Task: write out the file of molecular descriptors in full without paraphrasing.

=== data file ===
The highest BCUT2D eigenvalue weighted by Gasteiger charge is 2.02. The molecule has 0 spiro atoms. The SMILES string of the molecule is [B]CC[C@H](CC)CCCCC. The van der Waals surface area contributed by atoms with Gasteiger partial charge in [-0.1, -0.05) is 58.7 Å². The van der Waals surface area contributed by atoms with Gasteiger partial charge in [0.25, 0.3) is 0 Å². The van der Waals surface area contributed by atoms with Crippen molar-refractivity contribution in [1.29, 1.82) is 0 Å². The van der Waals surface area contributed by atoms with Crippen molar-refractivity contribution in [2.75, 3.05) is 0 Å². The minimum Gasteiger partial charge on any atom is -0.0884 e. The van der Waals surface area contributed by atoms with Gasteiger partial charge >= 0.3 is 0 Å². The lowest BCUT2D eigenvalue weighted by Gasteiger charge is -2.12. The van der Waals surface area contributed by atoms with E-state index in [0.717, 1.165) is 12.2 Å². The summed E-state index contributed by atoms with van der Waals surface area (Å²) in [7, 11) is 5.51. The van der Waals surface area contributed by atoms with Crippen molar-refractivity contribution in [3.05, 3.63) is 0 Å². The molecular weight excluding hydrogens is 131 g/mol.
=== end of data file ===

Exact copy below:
The highest BCUT2D eigenvalue weighted by Gasteiger charge is 2.02. The molecule has 0 spiro atoms. The SMILES string of the molecule is [B]CC[C@H](CC)CCCCC. The van der Waals surface area contributed by atoms with Gasteiger partial charge in [-0.1, -0.05) is 58.7 Å². The van der Waals surface area contributed by atoms with Gasteiger partial charge in [0.25, 0.3) is 0 Å². The van der Waals surface area contributed by atoms with Crippen molar-refractivity contribution in [1.29, 1.82) is 0 Å². The van der Waals surface area contributed by atoms with Crippen molar-refractivity contribution in [2.75, 3.05) is 0 Å². The minimum Gasteiger partial charge on any atom is -0.0884 e. The van der Waals surface area contributed by atoms with Gasteiger partial charge >= 0.3 is 0 Å². The lowest BCUT2D eigenvalue weighted by Gasteiger charge is -2.12. The van der Waals surface area contributed by atoms with E-state index in [0.717, 1.165) is 12.2 Å². The summed E-state index contributed by atoms with van der Waals surface area (Å²) in [7, 11) is 5.51. The van der Waals surface area contributed by atoms with Crippen molar-refractivity contribution in [3.05, 3.63) is 0 Å². The molecular weight excluding hydrogens is 131 g/mol.